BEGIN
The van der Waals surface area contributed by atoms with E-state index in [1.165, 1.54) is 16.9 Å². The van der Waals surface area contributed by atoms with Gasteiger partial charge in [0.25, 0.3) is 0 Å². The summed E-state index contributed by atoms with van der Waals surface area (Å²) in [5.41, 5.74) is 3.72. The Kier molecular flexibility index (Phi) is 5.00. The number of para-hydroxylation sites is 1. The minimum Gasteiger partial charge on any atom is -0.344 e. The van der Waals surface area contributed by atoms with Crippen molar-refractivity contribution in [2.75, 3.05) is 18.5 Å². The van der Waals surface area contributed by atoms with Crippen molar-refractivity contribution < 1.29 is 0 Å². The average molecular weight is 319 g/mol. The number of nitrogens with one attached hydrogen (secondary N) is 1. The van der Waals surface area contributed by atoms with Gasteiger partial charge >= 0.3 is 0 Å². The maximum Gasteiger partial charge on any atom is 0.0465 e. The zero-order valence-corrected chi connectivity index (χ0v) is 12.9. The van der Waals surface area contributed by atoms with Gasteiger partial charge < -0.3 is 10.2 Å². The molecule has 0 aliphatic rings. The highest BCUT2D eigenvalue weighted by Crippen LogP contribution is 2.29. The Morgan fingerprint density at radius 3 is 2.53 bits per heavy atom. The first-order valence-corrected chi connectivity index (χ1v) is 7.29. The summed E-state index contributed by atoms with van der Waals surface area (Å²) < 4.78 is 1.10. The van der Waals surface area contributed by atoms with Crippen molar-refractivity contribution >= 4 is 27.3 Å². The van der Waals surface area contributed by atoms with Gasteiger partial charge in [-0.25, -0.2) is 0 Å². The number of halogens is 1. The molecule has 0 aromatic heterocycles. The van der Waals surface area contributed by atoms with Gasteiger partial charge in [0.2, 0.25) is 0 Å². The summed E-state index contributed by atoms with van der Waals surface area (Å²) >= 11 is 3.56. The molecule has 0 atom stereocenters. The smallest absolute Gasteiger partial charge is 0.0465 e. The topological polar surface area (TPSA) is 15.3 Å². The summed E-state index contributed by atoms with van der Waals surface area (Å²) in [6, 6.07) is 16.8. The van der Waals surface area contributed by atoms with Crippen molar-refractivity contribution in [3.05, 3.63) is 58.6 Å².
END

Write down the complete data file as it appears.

The van der Waals surface area contributed by atoms with E-state index in [1.165, 1.54) is 16.9 Å². The van der Waals surface area contributed by atoms with Gasteiger partial charge in [0.25, 0.3) is 0 Å². The summed E-state index contributed by atoms with van der Waals surface area (Å²) in [5.41, 5.74) is 3.72. The Kier molecular flexibility index (Phi) is 5.00. The number of para-hydroxylation sites is 1. The minimum Gasteiger partial charge on any atom is -0.344 e. The van der Waals surface area contributed by atoms with Crippen molar-refractivity contribution in [2.75, 3.05) is 18.5 Å². The van der Waals surface area contributed by atoms with Crippen molar-refractivity contribution < 1.29 is 0 Å². The average molecular weight is 319 g/mol. The number of nitrogens with one attached hydrogen (secondary N) is 1. The van der Waals surface area contributed by atoms with Gasteiger partial charge >= 0.3 is 0 Å². The maximum Gasteiger partial charge on any atom is 0.0465 e. The zero-order valence-corrected chi connectivity index (χ0v) is 12.9. The van der Waals surface area contributed by atoms with Gasteiger partial charge < -0.3 is 10.2 Å². The molecule has 0 aliphatic rings. The highest BCUT2D eigenvalue weighted by Crippen LogP contribution is 2.29. The Morgan fingerprint density at radius 3 is 2.53 bits per heavy atom. The first-order valence-corrected chi connectivity index (χ1v) is 7.29. The summed E-state index contributed by atoms with van der Waals surface area (Å²) < 4.78 is 1.10. The van der Waals surface area contributed by atoms with Crippen molar-refractivity contribution >= 4 is 27.3 Å². The van der Waals surface area contributed by atoms with Gasteiger partial charge in [-0.25, -0.2) is 0 Å². The number of halogens is 1. The molecule has 0 aromatic heterocycles. The van der Waals surface area contributed by atoms with Gasteiger partial charge in [0.2, 0.25) is 0 Å². The summed E-state index contributed by atoms with van der Waals surface area (Å²) >= 11 is 3.56. The molecule has 0 atom stereocenters. The smallest absolute Gasteiger partial charge is 0.0465 e. The topological polar surface area (TPSA) is 15.3 Å². The summed E-state index contributed by atoms with van der Waals surface area (Å²) in [6, 6.07) is 16.8. The van der Waals surface area contributed by atoms with Crippen molar-refractivity contribution in [3.05, 3.63) is 58.6 Å².